FOCUS on WHERE you want to go NOT on what you FEAR!
What does the Real Estate market look like today and how does that affect you? There are so many things going on in the world today such as the coronavirus, market swings with ups and downs in the stock market and protests of all sorts.
It is easy to get wrapped up in all the news we hear every day and get panicky wondering how that is going to affect you and what you should do but the cold hard reality is that 95% of the things people worry about every day never happen. It’s a fact!!!!!
You hear things like it’s a buyer’s market or it’s a seller’s market, but what do those things actually mean? A seller’s market, in simple terms means that there is less on the market but there are a lot of buyers for that type of property but if it’s a buyer’s market that means typically there are more properties on the market then there are buyers. It’s simple when you think about it but then you turn on the TV and your head begins to swim with all kinds of terrible ideas of doom and gloom. Well…. That is what the media does. It’s main purpose today, in my opinion, is to incite panic and mayhem in the public and the markets. What you need to do is, take a deep breath and exhale…maybe do that a few times. My opinion is that less than 50% of what I read and hear in the news is actually true. It could be over exaggerating as it may be way less.
My Grandmother, who was a wonderful soul, would say to me in times of stress, Brian I know these things seem like the end of the world when they happen and insurmountable, but believe me, in a few months you won’t remember what the problem was. She was such a wonderful woman and a breath of breath air in stressful times. She was truly amazing!!!! I would do as she suggested, take a pause and reflect and NOT react. Amazingly it all seemed to evaporate and yes, a few months later I was on to new deals and adventures without a thought of that it was that stressed me so much earlier.
I believe that as we go through life and experience success and failures, that we eventually learn from the failures and start to adjust how we do things to avoid the pitfalls that lead us to those failures. I know that has been the case in my life and although I can be extremely critical of our governments at all levels, I do see that the financial collapses of the past have left behind reminders of what can happen when governments react the wrong way.
As I have been in Real Estate for 41 years, I have seen many ups and downs in the global economy, notably 1980, 1996 and 2008 and each had different catalysts. In my opinion, through the years those downturns began to be handled differently. In 1980, to contain and slow the economy, interest rates were ratcheted up to as high as 21% in some cases and the result was a global collapse of markets. That error was not repeated.
If you look at history, you can see how long these problems lasted before they righted themselves, and they were never very long. Interestingly, on average, a recession lasts 11 months. I am not saying we are in a recession because we are not, but for interest sake, here is a list of events and the length of time they lasted and as you can see these disturbances don’t last long:
The Energy Crisis Recession: (January 1980 – July 1980), Duration: Six months
The Iran/Energy Crisis Recession: (July 1981 – November 1982), Duration: 16 months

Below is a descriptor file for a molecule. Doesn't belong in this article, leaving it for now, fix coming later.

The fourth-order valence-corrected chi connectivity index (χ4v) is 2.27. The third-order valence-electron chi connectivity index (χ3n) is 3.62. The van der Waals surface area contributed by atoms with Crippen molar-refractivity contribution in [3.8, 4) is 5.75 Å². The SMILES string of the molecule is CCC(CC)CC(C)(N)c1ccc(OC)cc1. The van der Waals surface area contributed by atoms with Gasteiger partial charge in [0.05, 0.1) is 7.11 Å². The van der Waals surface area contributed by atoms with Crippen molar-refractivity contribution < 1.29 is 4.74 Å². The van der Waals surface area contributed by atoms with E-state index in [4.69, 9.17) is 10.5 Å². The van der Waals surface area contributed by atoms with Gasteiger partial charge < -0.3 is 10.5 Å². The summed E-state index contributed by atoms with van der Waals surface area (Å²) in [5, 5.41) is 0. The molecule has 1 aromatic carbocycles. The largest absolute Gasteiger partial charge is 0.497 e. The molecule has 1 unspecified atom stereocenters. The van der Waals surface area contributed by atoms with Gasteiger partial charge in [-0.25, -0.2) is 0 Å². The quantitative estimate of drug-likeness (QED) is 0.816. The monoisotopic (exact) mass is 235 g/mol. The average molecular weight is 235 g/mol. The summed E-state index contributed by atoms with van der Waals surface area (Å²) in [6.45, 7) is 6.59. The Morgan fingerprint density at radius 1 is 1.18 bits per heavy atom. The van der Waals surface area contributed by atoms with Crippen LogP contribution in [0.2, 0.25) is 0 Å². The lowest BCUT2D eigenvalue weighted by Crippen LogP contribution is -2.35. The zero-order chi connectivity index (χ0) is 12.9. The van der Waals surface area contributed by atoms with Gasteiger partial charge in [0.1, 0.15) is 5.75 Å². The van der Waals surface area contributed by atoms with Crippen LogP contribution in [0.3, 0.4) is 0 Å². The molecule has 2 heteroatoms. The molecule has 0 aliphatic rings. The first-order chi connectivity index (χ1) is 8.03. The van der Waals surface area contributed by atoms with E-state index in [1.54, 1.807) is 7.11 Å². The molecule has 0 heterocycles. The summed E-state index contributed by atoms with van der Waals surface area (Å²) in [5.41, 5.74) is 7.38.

The Gulf War Recession: (July 1990 – March 1991), Duration: Eight months
The 9/11 Recession: (March 2001 – November 2001), Duration: Eight months
2008 Recession (December 2007 and ended in June 2009) Eighteen months
So, what do all these very different recessions have in common? For one, oil price, demand and supply sensitivity appear to be consistent, and frequent historical precursors to U.S. recessions. A spike in oil prices has preceded nine out of 10 post-WWII recessions. This highlights that while global integration of economies allows for more effective cooperative efforts between governments to prevent or mitigate future recessions, the integration itself ties the world economies more closely together, making them more susceptible to problems outside their borders.
Better government safeguards should soften the effects of possible recessions if they come as long as regulations are in place and enforced. Better communications technology and sales and inventory tracking allow businesses and governments to have better transparency on a real time basis so that corrective actions are made to forestall the accumulation of factors and indicators contributing to or signaling a recession.
More recent recessions, such as the housing bubble, the resulting credit crisis, and the subsequent government bailouts are examples of excesses not properly or competently regulated by the patchwork of government regulation of financial institutions.
Contraction and expansion cycles of moderate amplitude are part of the economic system. World events, energy crises, wars, and government intervention in markets can affect economies both positively and negatively and will continue to do so in the future. Expansions have historically exceeded previous highs in economic growth trends
For what it’s worth, my opinion is that we have historically the lowest interest rates in history and as such this presents the best buying opportunities we have ever witnessed. Presently, Bank of Canada cut its prime rate to 1.25% which is unbelievable. This happened right after the USA cut their rates. This presents a huge opportunity to buy either a principle home or investment property and lock in unheard of rates for long periods that will fund your retirement. We are here to help you put together a portfolio that will allow you the luxury of having the retirement you always desired. All you have to do is give us a call.
Have an awesome weekend!
Brian & Myles McCullough
RE/MAX of Nanaimo